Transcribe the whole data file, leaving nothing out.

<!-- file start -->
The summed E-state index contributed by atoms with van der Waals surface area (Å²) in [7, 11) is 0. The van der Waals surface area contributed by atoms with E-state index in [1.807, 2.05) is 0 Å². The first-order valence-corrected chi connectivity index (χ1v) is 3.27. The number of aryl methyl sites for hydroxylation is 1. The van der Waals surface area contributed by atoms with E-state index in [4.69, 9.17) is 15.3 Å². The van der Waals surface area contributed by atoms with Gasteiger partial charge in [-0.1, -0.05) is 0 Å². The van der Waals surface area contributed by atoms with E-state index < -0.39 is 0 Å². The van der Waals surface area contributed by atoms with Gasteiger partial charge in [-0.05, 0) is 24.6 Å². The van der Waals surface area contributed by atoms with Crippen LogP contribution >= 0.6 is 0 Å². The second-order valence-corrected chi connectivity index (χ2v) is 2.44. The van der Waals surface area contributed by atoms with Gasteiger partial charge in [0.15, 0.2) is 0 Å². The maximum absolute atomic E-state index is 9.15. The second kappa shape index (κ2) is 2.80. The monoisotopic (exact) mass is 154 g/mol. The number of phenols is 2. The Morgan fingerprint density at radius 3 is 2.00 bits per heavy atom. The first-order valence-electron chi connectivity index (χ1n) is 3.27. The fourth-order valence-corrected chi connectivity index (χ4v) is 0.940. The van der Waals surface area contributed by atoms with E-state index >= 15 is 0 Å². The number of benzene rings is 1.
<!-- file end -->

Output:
The summed E-state index contributed by atoms with van der Waals surface area (Å²) in [7, 11) is 0. The van der Waals surface area contributed by atoms with E-state index in [1.807, 2.05) is 0 Å². The first-order valence-corrected chi connectivity index (χ1v) is 3.27. The number of aryl methyl sites for hydroxylation is 1. The van der Waals surface area contributed by atoms with E-state index in [4.69, 9.17) is 15.3 Å². The van der Waals surface area contributed by atoms with Gasteiger partial charge in [-0.1, -0.05) is 0 Å². The van der Waals surface area contributed by atoms with E-state index < -0.39 is 0 Å². The van der Waals surface area contributed by atoms with Gasteiger partial charge in [-0.05, 0) is 24.6 Å². The van der Waals surface area contributed by atoms with Crippen LogP contribution >= 0.6 is 0 Å². The second-order valence-corrected chi connectivity index (χ2v) is 2.44. The van der Waals surface area contributed by atoms with Gasteiger partial charge in [0.15, 0.2) is 0 Å². The maximum absolute atomic E-state index is 9.15. The second kappa shape index (κ2) is 2.80. The monoisotopic (exact) mass is 154 g/mol. The number of phenols is 2. The Morgan fingerprint density at radius 3 is 2.00 bits per heavy atom. The first-order valence-electron chi connectivity index (χ1n) is 3.27. The fourth-order valence-corrected chi connectivity index (χ4v) is 0.940. The van der Waals surface area contributed by atoms with E-state index >= 15 is 0 Å². The number of benzene rings is 1.